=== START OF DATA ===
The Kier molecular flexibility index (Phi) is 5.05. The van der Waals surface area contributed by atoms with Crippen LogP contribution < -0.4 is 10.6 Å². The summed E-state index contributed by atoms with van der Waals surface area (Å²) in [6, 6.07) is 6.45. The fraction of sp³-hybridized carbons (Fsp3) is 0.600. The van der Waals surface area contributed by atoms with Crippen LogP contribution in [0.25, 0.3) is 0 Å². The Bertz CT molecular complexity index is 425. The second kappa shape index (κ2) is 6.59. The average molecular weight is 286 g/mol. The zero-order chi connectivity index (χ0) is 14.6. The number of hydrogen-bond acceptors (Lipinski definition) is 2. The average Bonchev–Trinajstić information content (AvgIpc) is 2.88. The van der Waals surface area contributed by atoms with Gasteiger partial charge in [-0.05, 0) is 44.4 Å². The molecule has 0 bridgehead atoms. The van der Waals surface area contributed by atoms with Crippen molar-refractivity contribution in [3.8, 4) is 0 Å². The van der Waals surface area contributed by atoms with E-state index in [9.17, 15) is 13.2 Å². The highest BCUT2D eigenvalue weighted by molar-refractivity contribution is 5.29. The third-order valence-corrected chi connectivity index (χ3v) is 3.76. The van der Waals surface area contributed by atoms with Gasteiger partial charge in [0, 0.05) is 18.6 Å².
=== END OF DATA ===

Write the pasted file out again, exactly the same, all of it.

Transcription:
The Kier molecular flexibility index (Phi) is 5.05. The van der Waals surface area contributed by atoms with Crippen LogP contribution < -0.4 is 10.6 Å². The summed E-state index contributed by atoms with van der Waals surface area (Å²) in [6, 6.07) is 6.45. The fraction of sp³-hybridized carbons (Fsp3) is 0.600. The van der Waals surface area contributed by atoms with Crippen LogP contribution in [0.25, 0.3) is 0 Å². The Bertz CT molecular complexity index is 425. The second kappa shape index (κ2) is 6.59. The average molecular weight is 286 g/mol. The zero-order chi connectivity index (χ0) is 14.6. The number of hydrogen-bond acceptors (Lipinski definition) is 2. The average Bonchev–Trinajstić information content (AvgIpc) is 2.88. The van der Waals surface area contributed by atoms with Gasteiger partial charge in [-0.05, 0) is 44.4 Å². The molecule has 0 bridgehead atoms. The van der Waals surface area contributed by atoms with Crippen molar-refractivity contribution in [3.8, 4) is 0 Å². The van der Waals surface area contributed by atoms with E-state index in [9.17, 15) is 13.2 Å². The highest BCUT2D eigenvalue weighted by molar-refractivity contribution is 5.29. The third-order valence-corrected chi connectivity index (χ3v) is 3.76. The van der Waals surface area contributed by atoms with Gasteiger partial charge in [0, 0.05) is 18.6 Å².